"When I was five, I already knew I wanted to become an archaeologist. I sold my toys to buy a metal detector when I was twelve. Every weekend, I would scour the fields with that device, looking for interesting finds. It was a logical choice for me that I would become an archaeologist. After my studies, I stuck at my internship: I was able to work on a project at the city of Bruges’ archaeological service, as an archaeologist for six months. Following that, I became a project archaeologist in Antwerp.

From a content perspective, it was a fantastic job, but it suffocated me. I was too young for a job as a city official. It wasn’t who I am. I eat when I want to, nobody defines that for me. It caused conflict with my colleagues. Eventually, I quit. After that, I tried all sorts of things until I went on a 6-month motorcycle road trip with my girlfriend. I felt so free then. Every day, we would meet new people in new places. I started photographing them, which then became my new passion. As a photographer, I look for the most interesting stories. It’s also what I did as an archaeologist. These small human stories always interested me more than the bigger historical story.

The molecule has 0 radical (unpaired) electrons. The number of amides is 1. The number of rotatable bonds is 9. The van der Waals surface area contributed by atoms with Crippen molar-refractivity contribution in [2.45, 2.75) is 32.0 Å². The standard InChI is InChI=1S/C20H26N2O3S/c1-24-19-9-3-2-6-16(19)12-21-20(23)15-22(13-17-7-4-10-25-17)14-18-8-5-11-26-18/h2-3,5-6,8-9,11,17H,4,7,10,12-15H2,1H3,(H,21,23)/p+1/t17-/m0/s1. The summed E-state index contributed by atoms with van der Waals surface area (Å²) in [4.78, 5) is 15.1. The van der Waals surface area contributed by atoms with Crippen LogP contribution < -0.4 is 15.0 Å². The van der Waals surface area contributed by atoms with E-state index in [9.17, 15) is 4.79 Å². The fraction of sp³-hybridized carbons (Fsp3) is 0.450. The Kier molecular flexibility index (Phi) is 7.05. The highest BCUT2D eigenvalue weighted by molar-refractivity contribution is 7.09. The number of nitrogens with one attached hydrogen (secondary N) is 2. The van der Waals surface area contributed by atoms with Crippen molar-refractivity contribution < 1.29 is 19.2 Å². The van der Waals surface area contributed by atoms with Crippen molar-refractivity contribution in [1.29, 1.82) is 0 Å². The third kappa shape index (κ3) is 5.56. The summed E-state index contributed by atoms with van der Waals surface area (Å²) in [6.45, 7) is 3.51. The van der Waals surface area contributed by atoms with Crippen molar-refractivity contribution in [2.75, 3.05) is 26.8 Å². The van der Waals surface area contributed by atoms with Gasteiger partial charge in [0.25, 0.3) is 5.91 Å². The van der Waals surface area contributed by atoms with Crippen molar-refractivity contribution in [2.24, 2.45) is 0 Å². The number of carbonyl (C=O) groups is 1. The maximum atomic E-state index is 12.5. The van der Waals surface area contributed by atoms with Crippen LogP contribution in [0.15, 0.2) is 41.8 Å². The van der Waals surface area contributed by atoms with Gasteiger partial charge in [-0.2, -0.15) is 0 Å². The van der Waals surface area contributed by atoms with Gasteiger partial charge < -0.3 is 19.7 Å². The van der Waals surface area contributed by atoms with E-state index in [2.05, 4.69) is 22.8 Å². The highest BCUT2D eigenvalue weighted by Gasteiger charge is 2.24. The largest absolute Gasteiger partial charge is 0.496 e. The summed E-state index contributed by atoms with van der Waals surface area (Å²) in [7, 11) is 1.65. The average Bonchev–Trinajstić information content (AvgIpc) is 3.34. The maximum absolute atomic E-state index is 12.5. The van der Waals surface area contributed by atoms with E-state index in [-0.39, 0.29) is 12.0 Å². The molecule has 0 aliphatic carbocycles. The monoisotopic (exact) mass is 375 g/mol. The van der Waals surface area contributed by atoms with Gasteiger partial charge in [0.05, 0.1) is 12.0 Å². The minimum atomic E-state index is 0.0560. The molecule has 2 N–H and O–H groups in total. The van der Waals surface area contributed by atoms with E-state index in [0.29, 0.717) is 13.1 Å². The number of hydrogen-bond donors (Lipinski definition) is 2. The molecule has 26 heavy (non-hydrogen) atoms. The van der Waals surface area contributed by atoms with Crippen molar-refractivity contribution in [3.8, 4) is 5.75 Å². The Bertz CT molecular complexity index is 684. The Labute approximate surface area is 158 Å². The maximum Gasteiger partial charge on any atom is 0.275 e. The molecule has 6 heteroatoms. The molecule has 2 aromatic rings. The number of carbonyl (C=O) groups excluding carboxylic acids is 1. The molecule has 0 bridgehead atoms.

My archaeological knowledge still serves me well. I am renovating our house and really enjoy letting its history come to light. I’ll look at old plans and go out and search for the remnants. In so doing, I’ve unearthed a door opening from behind the plaster and located an old water well. Each fragment I’ve found while digging, I keep. Our toilet has become a proper showroom!"